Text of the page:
Hoax Alert

(UPDATE: He did now...) Fake News: David Cassidy Did NOT Die of Organ Failure After Brief Hospitalization Aged 67

  • by: Maarten Schenk
  • (Sun, 19 Nov 2017 18:07:52 Z)

STORY UPDATED: check for updates below.

Note: David Cassidy passed away on November 22nd 2017, see the update below this article.

Fake news website city-herald.com published an article on November 19th 2017 (archived here) titled "BREAKING: David Cassidy dies of organ failure after brief hospitalization aged 67". The story opened:

Pop star David Cassidy has died in Florida after suffering from organ failure, according to his publicist.
The 67-year-old David Cassidy was previously admitted and stricken with dementia, and his health further deteriorated over the last two months. His publicist, JoAnn Geffen confirmed his passing Saturday evening; noting, "It is with deepest sorrow that I inform you of the death of David Cassidy."

The story is nonsense, as far as the dying part is concerned. The BBC did report Cassidy is in hospital after suffering from multiple organ failure but he is reportedly conscious and awaiting a liver transplant:

Former The Partridge Family star and singer David Cassidy, 67, is ill in hospital but is reported to be conscious, after suffering multiple organ failure earlier this week.
A spokeswoman said he was admitted to hospital in Fort Lauderdale on Wednesday after suffering pain.
He is reportedly suffering kidney failure and needs a liver transplant.

cassidy_dead.jpg

The website city-herald.com is part of a network of fake news websites designed to look like 'local' news sites with generic news stories (mostly taken from other sites) on their front pages while the fake stories are hidden deeper inside the website and can only be accessed through the search function or via a direct link.

The site shares a Facebook App ID with florida-times.com and texas-express.com, two other sites in the network that have just perpetrated another death hoax involving Charles Manson. Previously city-herald.com used to be known as parliaments.eu, a site linked to numerous other fake news websites. The new name was registered in May 2017). Another fake site in the network which shares an MGID advertising account with florida-times.com is houstonchronicle-tv.com which was involved in publishing several other fake news stories earlier this year (and which has nothing to do with the legitimate news website houstonchronicle.com to be clear).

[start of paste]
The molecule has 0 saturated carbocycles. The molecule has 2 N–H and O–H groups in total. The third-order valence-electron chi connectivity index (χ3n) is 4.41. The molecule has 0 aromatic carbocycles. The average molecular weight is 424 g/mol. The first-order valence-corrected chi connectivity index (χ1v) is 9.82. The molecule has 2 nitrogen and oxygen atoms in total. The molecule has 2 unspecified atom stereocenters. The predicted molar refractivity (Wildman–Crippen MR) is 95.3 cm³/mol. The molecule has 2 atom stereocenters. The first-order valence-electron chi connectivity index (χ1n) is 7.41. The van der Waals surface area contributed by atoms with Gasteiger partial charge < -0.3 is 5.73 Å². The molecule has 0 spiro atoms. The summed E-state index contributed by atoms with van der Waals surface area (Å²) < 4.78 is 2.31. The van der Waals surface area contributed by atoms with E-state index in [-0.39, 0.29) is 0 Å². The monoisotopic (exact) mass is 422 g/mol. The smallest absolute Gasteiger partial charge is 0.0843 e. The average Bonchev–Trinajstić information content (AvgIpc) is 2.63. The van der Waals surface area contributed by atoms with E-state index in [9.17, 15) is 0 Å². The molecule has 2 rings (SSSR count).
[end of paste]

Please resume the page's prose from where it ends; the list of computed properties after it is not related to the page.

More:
As with any news about celebrities dying, always check a trustworthy site before passing on the news on social media and make sure it didn't originate on a site which has only just been registered recently.

Updates:

: Unfortunately David Cassidy has passed away for real on November 22nd 2017, as the BBC reports:

US actor and singer David Cassidy, who found fame in The Partridge Family before going on to become a 1970s teen pop idol, has died aged 67. "David died surrounded by those he loved, with joy in his heart and free from the pain that had gripped him for so long," a family statement said. He was admitted to hospital last week after suffering multiple organ failure.

: Another version of the story is also going viral via a site named "The Wire Republic Blog". This seems to be a site hosted on the wordpress.com blogging service with just a few articles posted so far. Their about page reads:

About This is an example of an about page. Unlike posts, pages are better suited for more timeless content that you want to be easily accessible, like your About or Contact information.
Truly the mark of a trustworthy news source...

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About the author:

Maarten Schenk is our resident expert on fake news and hoax websites. He likes to go beyond just debunking trending fake news stories and is endlessly fascinated by the dazzling variety of psychological and technical tricks used by the people and networks who intentionally spread made-up things on the internet.  He can often be found at conferences and events about fake news, disinformation and fact checking when he is not in his office in Belgium monitoring and tracking the latest fake article to go viral.

Read more about or contact Maarten Schenk

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